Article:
Consent is defined by the “transactional context,” a California federal court explained when recently denying summary judgment in favor of a Telephone Consumer Protection Act (TCPA) defendant after it sent texts unrelated to the reason the plaintiff provided his phone number.

Deric Walintukan purchased online tickets to a June 8, 2013, event at Create Nightclub in Los Angeles. As part of the checkout process, he provided his telephone number. The website contained no limiting language as to how Walintukan’s phone number or other contact information could be used.

On Sept. 1, 2013, Walintukan received—at the phone number he provided—a text message promoting an unrelated event at Create. Five days later, he received a second text promoting another unrelated event at Create. He successfully opted out of receiving any further text messages but filed suit, asserting the nightclub owner ran afoul of the TCPA by sending the two texts.

At issue in the defendant’s motion for summary judgment: whether Walintukan’s provision of his phone number when he purchased tickets to one event constituted consent to receive text messages promoting different events at the same venue.

U.S. District Judge Jon S. Tigar answered in the negative, relying on the U.S. Court of Appeals, Ninth Circuit’s 2017 opinion in Van Patten v. Vertical Fitness Group.

In that case, the federal appellate panel considered whether the plaintiff—who gave his phone number in 2009 to a Gold’s Gym franchise in Wisconsin when he joined the gym, only to quit three days later—provided prior express consent to receive two text messages three years later about re-joining a different franchise.

The Ninth Circuit held that Van Patten had given his prior express consent to receive the texts and explained that “consent must be considered to relate to the type of transaction that evoked it,” so that “the scope of a consumer’s consent depends on the transactional context in which it is given. The call or text message must be based on the circumstance in which the consumer gave his or her number.”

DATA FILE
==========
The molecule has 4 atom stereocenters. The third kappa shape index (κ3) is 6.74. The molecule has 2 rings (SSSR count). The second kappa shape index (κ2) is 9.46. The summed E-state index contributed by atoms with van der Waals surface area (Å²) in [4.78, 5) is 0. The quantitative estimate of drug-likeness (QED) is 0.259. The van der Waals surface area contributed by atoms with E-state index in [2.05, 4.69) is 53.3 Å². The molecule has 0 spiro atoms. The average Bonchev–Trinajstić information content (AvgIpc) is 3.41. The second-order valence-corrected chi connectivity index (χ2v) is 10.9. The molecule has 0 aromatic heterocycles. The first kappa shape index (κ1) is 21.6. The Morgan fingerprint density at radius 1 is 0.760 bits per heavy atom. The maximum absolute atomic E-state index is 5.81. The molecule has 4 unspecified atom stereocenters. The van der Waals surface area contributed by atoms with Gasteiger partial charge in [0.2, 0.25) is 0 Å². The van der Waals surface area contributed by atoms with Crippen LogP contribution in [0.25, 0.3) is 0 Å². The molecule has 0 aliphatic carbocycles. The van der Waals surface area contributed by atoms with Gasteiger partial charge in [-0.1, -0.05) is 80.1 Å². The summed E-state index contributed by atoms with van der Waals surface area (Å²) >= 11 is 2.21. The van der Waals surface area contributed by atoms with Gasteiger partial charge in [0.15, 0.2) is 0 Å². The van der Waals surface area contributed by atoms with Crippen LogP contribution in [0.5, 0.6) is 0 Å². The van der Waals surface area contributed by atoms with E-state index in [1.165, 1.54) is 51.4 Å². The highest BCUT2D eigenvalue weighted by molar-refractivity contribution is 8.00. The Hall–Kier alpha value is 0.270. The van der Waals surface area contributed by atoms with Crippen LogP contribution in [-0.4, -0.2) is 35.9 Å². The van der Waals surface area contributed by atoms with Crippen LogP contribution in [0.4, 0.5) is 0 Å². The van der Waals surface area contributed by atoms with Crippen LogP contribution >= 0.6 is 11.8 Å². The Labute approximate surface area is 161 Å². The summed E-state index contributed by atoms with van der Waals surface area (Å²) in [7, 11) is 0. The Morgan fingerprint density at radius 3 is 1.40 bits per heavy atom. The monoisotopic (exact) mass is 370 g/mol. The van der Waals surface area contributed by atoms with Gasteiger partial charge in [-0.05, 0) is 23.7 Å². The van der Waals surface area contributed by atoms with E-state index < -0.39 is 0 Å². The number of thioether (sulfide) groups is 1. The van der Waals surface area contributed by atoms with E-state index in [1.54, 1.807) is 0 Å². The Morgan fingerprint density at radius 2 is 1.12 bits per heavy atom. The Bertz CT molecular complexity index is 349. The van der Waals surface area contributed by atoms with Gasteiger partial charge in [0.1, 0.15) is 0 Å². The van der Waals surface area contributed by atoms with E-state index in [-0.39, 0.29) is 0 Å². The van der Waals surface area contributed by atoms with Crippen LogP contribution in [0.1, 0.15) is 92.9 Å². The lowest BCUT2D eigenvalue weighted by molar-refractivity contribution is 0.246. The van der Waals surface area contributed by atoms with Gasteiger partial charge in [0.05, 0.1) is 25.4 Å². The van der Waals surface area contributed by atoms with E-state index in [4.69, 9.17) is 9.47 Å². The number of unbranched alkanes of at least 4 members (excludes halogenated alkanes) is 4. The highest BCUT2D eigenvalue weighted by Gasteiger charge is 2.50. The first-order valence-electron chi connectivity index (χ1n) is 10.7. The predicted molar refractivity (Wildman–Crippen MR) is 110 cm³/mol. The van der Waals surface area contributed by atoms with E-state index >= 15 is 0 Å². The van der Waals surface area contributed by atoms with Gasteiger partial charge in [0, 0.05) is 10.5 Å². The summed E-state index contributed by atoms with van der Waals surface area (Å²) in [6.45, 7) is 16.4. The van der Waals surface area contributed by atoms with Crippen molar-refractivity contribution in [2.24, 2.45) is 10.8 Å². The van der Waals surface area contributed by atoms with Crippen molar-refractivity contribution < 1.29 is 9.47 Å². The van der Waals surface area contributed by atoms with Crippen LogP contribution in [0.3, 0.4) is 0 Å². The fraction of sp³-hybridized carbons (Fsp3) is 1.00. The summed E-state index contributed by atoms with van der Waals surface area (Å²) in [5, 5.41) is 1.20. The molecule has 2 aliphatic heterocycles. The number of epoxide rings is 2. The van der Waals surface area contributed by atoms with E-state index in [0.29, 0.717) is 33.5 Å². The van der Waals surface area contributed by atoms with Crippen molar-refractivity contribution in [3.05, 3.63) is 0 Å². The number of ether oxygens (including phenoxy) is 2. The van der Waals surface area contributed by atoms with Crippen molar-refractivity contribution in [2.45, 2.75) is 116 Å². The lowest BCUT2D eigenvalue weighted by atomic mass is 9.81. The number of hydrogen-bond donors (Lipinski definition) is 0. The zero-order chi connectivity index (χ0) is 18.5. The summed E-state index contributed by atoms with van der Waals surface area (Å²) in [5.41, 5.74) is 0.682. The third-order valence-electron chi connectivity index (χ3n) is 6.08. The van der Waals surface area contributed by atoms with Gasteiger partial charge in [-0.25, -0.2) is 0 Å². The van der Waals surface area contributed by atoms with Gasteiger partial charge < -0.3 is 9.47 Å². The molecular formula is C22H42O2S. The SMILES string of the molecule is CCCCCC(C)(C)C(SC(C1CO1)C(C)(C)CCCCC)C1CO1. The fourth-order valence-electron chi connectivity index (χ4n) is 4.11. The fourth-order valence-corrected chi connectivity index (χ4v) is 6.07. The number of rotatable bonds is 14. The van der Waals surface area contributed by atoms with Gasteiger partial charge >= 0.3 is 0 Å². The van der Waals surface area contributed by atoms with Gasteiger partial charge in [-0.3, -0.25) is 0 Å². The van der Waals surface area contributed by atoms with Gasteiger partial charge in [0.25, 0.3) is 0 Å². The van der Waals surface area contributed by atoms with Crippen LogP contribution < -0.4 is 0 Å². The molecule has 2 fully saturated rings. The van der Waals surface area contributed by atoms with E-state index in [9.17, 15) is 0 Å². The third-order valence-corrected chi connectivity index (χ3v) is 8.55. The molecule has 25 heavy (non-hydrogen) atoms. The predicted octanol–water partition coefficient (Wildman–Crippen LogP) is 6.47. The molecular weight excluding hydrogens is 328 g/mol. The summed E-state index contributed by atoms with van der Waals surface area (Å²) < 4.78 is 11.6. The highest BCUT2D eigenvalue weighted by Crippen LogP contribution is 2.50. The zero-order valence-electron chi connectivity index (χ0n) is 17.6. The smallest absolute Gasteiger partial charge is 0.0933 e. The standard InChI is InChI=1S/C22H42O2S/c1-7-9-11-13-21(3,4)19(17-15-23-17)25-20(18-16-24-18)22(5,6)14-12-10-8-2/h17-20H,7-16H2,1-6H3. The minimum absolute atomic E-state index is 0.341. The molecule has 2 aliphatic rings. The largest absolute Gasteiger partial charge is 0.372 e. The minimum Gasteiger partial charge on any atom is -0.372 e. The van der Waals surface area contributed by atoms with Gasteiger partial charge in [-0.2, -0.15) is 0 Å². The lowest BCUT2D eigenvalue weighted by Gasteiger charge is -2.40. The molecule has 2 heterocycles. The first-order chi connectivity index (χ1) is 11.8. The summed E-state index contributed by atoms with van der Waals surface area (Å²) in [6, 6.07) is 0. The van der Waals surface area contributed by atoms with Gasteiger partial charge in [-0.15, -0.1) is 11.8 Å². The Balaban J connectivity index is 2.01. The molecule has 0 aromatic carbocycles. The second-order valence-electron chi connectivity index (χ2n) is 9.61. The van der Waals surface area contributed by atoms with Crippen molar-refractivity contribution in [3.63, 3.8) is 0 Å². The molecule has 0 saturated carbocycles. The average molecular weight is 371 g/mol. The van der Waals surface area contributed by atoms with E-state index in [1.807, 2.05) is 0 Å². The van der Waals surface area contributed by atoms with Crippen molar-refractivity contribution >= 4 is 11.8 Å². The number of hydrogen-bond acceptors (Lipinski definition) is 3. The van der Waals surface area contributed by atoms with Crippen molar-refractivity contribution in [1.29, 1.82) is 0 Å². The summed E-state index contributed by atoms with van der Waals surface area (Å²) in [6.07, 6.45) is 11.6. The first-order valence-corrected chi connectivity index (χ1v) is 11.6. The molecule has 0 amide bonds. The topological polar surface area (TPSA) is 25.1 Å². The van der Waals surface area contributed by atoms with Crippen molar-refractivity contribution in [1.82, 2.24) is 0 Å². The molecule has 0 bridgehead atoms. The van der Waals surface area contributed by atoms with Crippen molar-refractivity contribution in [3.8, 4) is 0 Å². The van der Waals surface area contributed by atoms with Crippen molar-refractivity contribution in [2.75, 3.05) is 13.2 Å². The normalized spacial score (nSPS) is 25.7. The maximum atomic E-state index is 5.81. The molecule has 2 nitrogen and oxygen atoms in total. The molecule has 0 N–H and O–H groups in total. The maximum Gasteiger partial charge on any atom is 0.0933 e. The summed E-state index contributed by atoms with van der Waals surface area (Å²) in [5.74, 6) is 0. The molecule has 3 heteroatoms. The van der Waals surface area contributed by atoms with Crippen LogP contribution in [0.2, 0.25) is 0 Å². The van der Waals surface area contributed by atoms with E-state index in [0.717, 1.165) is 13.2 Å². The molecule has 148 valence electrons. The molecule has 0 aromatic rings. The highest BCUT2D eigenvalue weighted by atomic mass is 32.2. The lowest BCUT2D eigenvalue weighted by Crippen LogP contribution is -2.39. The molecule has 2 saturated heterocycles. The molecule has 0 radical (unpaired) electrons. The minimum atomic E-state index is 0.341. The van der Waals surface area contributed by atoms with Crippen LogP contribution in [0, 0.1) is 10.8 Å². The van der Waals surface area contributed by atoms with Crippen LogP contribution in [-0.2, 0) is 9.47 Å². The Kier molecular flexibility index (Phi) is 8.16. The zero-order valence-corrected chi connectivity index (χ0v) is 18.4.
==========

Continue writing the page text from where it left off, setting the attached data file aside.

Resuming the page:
Applying this “transactional context” analysis to Walintukan, the court found his purchase of tickets for one event did not provide consent to receive promotions about other events at the nightclub.

“Here, Defendants’ text messages concerned different events by different artists at the Create Nightclub,” the court wrote. “The only connection to the transaction in which Walintukan provided his phone number was that the events were occurring at the same venue. Defendants’ statement that ‘there is simply no difference between a gym asking a customer to come back to the gym and a club asking a customer to come back to the club’ is incorrect. ‘[U]nlike the gym membership in Van Patten, which contemplates an ongoing relationship by the very nature of a monthly membership system,’ the purchase of an event ticket is ‘much more discrete in nature.’”

“[T]he transactional context in which Walintukan provided his contact information was limited to the particular event for which he was purchasing a ticket,” Judge Tigar concluded, denying the defendants’ motion for summary judgment. “It does not include any and all future events at the same venue. Defendants have failed to meet their burden of demonstrating that Walintukan provided prior express consent to receive the two text messages at issue in this case.”

To read the order in Walintukan v. SBE Entertainment Group, click here.

Why it matters: What is the scope of consent provided by a consumer who releases her phone number? The answer to this question has yielded plenty of case law, and the California federal court added to it with its analysis of the Van Patten opinion in the context of purchasing event tickets at a nightclub. The court disagreed with the defendants that the purchase established consent for future events held at the nightclub, instead holding that the “transactional context” in which the plaintiff provided his phone number was limited to the particular event for which he purchased his tickets.